The chairman of Djen Lann Temple (Zhenlan Temple?) is currently in jail for using government money to visit a brothel. The temple itself is one of the oldest and most influential in Taiwan, and is very deeply connected to the old gangs and brotherhoods not unlike the ones explored in Monga, the film about Wanhua gangs in the 80s that came out several years ago. As old as it is, and as deeply tied to community life as it is, I was afraid of violating some cultural or religious taboo akin to wearing one's hat in church or eating a ham&cheese sandwich in the foyer of a synagogue.
Then I saw this guy on his phone up by the idol and behind Thousand Mile Eyes (Matsu's green demon attendant) and realized I was probably projecting Western taboos and could relax.
Marching bands are really popular in west-central Taiwan for such occasions. They usually have a few "sexy" (if that's your taste) bandleaders or drum majorettes.
I am a big fan of old buildings.
Then we wandered over to the Wenchang Shrine (built 1886 in a breezier, less ornate, more provincial Qing Dynasty style - Wenchang Dijun is the god of literature and culture) a little ways out of the most crowded part of the town center, where a pilgrimage group was about to set off and getting a pep talk about the journey. There had been a lantern-painting contest not long ago.
Then back to downtown Dajia where god costumes and fireworks took over the streets and a night-market like carnival atmosphere kept things interesting. It rained a lot, and hard, so we escaped to a nearby coffeeshop several times, running out for food and photos.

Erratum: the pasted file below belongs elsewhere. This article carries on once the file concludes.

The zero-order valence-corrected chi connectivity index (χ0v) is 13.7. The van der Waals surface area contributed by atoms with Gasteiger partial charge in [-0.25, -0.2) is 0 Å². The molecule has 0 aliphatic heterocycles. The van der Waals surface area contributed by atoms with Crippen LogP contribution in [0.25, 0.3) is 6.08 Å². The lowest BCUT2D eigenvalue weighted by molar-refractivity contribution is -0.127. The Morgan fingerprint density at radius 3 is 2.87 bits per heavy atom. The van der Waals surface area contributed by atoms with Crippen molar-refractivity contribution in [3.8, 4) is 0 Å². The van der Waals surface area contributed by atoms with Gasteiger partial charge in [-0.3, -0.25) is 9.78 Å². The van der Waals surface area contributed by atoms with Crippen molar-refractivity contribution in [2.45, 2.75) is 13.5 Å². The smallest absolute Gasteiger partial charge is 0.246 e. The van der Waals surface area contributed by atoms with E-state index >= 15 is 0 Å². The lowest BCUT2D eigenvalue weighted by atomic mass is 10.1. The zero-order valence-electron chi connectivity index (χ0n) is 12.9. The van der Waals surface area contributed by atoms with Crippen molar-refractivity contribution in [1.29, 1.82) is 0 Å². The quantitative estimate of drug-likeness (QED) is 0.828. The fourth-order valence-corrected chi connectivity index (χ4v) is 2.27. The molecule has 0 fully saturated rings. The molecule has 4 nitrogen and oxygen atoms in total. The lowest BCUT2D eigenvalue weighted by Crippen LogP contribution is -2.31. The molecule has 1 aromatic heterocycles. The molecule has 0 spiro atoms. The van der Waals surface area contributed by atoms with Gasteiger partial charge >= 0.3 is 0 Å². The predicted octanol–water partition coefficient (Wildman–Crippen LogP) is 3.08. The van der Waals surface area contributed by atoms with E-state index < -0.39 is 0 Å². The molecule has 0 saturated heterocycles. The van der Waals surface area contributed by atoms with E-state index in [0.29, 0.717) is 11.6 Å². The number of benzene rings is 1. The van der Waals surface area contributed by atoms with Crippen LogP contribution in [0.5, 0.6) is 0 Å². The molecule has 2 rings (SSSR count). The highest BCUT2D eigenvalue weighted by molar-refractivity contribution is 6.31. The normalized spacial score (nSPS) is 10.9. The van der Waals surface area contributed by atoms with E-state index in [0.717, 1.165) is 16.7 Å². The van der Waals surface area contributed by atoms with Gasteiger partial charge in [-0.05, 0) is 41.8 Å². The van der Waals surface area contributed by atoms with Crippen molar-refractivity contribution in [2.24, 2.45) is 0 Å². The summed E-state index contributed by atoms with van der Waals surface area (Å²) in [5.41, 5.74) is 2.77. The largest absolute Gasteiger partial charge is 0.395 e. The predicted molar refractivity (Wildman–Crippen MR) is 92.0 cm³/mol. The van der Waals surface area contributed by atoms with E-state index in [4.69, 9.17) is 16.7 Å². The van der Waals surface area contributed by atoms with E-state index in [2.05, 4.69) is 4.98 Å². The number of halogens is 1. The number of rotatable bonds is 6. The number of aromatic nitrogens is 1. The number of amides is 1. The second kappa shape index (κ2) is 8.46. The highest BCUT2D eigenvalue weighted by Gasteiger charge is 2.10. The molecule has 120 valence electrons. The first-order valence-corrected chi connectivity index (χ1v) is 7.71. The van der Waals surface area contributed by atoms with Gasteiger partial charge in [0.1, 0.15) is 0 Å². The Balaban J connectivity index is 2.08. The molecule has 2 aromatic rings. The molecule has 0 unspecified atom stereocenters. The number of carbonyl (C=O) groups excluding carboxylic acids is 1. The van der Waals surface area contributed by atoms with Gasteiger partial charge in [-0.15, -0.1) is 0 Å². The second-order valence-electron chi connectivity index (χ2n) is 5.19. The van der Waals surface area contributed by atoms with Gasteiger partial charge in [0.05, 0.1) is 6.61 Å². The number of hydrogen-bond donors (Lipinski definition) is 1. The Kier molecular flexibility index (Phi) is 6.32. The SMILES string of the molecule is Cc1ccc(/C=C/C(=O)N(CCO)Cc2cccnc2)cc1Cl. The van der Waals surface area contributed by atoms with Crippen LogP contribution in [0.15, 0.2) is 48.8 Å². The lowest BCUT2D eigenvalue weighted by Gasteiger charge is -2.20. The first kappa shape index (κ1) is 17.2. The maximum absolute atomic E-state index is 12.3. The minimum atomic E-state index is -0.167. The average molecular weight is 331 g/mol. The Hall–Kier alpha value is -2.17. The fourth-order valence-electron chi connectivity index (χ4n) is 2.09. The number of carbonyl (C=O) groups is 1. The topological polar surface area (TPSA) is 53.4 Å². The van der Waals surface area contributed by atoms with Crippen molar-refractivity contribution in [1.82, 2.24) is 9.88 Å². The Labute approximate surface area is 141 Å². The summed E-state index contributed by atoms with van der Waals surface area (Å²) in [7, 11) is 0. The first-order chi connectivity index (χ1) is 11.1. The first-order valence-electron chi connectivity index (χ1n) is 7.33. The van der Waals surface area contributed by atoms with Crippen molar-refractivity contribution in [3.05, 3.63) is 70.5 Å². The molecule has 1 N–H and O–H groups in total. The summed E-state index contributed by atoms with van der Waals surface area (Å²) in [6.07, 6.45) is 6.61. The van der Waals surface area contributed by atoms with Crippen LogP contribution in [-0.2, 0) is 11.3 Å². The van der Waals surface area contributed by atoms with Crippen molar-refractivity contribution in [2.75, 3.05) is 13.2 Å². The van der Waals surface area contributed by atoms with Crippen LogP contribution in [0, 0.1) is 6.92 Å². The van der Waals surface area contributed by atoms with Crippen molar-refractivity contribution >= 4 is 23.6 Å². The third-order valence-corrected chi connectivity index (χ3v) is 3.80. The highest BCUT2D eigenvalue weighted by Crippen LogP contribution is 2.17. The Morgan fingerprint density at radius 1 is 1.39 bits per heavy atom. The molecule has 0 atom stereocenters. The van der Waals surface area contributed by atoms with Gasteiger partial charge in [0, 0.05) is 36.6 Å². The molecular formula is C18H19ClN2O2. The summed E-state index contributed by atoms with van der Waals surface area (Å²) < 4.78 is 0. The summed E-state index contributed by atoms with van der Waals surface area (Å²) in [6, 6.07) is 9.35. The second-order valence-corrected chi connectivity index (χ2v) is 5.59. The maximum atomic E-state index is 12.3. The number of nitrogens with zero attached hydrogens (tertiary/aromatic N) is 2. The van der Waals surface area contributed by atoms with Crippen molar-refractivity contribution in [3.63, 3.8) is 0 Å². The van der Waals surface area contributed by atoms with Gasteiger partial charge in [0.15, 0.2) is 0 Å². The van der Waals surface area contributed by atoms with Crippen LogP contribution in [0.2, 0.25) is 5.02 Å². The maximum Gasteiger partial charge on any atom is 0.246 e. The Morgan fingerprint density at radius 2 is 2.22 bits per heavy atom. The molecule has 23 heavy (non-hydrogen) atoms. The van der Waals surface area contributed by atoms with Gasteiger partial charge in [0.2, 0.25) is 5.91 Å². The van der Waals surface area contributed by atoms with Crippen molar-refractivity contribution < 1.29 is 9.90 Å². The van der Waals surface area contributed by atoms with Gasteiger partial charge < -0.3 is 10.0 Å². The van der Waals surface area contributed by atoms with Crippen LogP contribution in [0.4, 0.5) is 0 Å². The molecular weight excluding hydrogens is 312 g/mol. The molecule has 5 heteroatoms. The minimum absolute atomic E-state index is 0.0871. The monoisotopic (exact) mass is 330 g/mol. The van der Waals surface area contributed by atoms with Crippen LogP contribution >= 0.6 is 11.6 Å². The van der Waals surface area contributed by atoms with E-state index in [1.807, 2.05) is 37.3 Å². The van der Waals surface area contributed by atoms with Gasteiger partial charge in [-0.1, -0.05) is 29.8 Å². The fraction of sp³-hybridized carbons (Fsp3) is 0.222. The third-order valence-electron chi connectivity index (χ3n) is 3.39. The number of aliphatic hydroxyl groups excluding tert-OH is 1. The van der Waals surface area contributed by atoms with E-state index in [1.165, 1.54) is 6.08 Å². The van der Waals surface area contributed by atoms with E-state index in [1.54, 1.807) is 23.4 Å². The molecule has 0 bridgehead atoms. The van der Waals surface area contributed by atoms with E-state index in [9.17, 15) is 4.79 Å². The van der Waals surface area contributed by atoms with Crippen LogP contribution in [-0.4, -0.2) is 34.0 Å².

I think this is Jigong, but I decided to call him Guido God. He clearly approves of the smoking.
Things didn't really get started until nightfall (and the rain also got worse). The temple filled with people and there were so many firecrackers going off that the streets were covered, in many places, with a thick layer of red paper and ash. We had to truck, in the rain, 2km out of town on foot (no taxis would take us although the road was not clogged) to get to our hotel for the 2nd night as everything downtown was booked, including our first hotel (which was just called "Dajia Hotel" and is friendly and has great wifi and cable, and despite its looks is old, but is not a love hotel at all).
Our second hotel was a love hotel. Very much so.
Another thing they love at festivals? Glitter cannons. No joke.
Lion dances are common - this one is notable for the sheer number of lions.
And every god loves an LED-bedecked palanquin.
Flags (which pilgrims carry to various temples on the 9-day route) covered in talismans (acquired at each temple) started to appear, this one at a betel nut stand.
Also, GLITTER CANNONS!
Sadly, we did not get any good photos of Matsu coming out of the temple, but I did get a video. There were so many people and I was pushed so far back with rain and umbrellas everywhere that the shots are pointlessly unclear. But as she passed to set out on her 9-day journey, people did begin to pray:
All in all, the Matsu Pilgrimage is different from other temple festivals - it attracts more people, it's not done when the parade departs, it starts officially around midnight (but all the interesting stuff around the temple starts up well before that), and things like marching bands not commonly seen in Taipei and the larger, crazier, more LED-tastic floats make it worthwhile.